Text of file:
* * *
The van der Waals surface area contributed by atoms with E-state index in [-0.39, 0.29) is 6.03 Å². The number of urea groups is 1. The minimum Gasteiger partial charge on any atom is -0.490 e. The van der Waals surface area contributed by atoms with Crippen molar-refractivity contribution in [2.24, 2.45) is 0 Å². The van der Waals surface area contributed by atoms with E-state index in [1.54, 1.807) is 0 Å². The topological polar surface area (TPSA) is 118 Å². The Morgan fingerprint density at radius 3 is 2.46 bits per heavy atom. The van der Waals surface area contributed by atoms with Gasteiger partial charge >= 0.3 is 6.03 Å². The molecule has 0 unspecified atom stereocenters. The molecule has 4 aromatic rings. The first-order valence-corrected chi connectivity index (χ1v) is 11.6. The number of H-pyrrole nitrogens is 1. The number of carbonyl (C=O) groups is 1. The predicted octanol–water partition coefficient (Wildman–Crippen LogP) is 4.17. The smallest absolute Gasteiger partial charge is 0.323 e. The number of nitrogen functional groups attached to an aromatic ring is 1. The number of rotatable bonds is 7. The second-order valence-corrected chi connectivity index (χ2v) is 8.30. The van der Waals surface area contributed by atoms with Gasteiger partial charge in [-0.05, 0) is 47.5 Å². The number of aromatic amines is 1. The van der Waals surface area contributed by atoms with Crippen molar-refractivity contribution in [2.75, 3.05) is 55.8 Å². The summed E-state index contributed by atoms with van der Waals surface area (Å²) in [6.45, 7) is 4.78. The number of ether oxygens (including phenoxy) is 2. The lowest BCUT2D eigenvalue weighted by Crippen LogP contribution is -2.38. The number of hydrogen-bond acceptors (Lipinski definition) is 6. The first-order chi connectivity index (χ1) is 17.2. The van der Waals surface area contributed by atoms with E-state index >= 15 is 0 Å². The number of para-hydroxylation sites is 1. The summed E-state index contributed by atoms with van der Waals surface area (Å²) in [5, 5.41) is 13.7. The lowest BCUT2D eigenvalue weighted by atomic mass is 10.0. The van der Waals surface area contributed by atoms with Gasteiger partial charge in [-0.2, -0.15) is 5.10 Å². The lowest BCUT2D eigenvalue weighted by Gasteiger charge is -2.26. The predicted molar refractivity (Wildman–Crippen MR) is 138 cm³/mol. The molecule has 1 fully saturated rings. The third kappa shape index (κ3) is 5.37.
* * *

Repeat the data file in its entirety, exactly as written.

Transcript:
The van der Waals surface area contributed by atoms with E-state index in [-0.39, 0.29) is 6.03 Å². The number of urea groups is 1. The minimum Gasteiger partial charge on any atom is -0.490 e. The van der Waals surface area contributed by atoms with Crippen molar-refractivity contribution in [2.24, 2.45) is 0 Å². The van der Waals surface area contributed by atoms with E-state index in [1.54, 1.807) is 0 Å². The topological polar surface area (TPSA) is 118 Å². The Morgan fingerprint density at radius 3 is 2.46 bits per heavy atom. The van der Waals surface area contributed by atoms with Gasteiger partial charge >= 0.3 is 6.03 Å². The molecule has 0 unspecified atom stereocenters. The molecule has 4 aromatic rings. The first-order valence-corrected chi connectivity index (χ1v) is 11.6. The number of H-pyrrole nitrogens is 1. The number of carbonyl (C=O) groups is 1. The predicted octanol–water partition coefficient (Wildman–Crippen LogP) is 4.17. The smallest absolute Gasteiger partial charge is 0.323 e. The number of nitrogen functional groups attached to an aromatic ring is 1. The number of rotatable bonds is 7. The second-order valence-corrected chi connectivity index (χ2v) is 8.30. The van der Waals surface area contributed by atoms with Gasteiger partial charge in [-0.05, 0) is 47.5 Å². The number of aromatic amines is 1. The van der Waals surface area contributed by atoms with Crippen molar-refractivity contribution in [2.75, 3.05) is 55.8 Å². The summed E-state index contributed by atoms with van der Waals surface area (Å²) in [6.45, 7) is 4.78. The number of ether oxygens (including phenoxy) is 2. The lowest BCUT2D eigenvalue weighted by Crippen LogP contribution is -2.38. The number of hydrogen-bond acceptors (Lipinski definition) is 6. The first-order chi connectivity index (χ1) is 17.2. The van der Waals surface area contributed by atoms with E-state index >= 15 is 0 Å². The number of para-hydroxylation sites is 1. The summed E-state index contributed by atoms with van der Waals surface area (Å²) in [5, 5.41) is 13.7. The lowest BCUT2D eigenvalue weighted by atomic mass is 10.0. The van der Waals surface area contributed by atoms with Gasteiger partial charge in [-0.2, -0.15) is 5.10 Å². The lowest BCUT2D eigenvalue weighted by Gasteiger charge is -2.26. The predicted molar refractivity (Wildman–Crippen MR) is 138 cm³/mol. The molecule has 1 fully saturated rings. The third kappa shape index (κ3) is 5.37.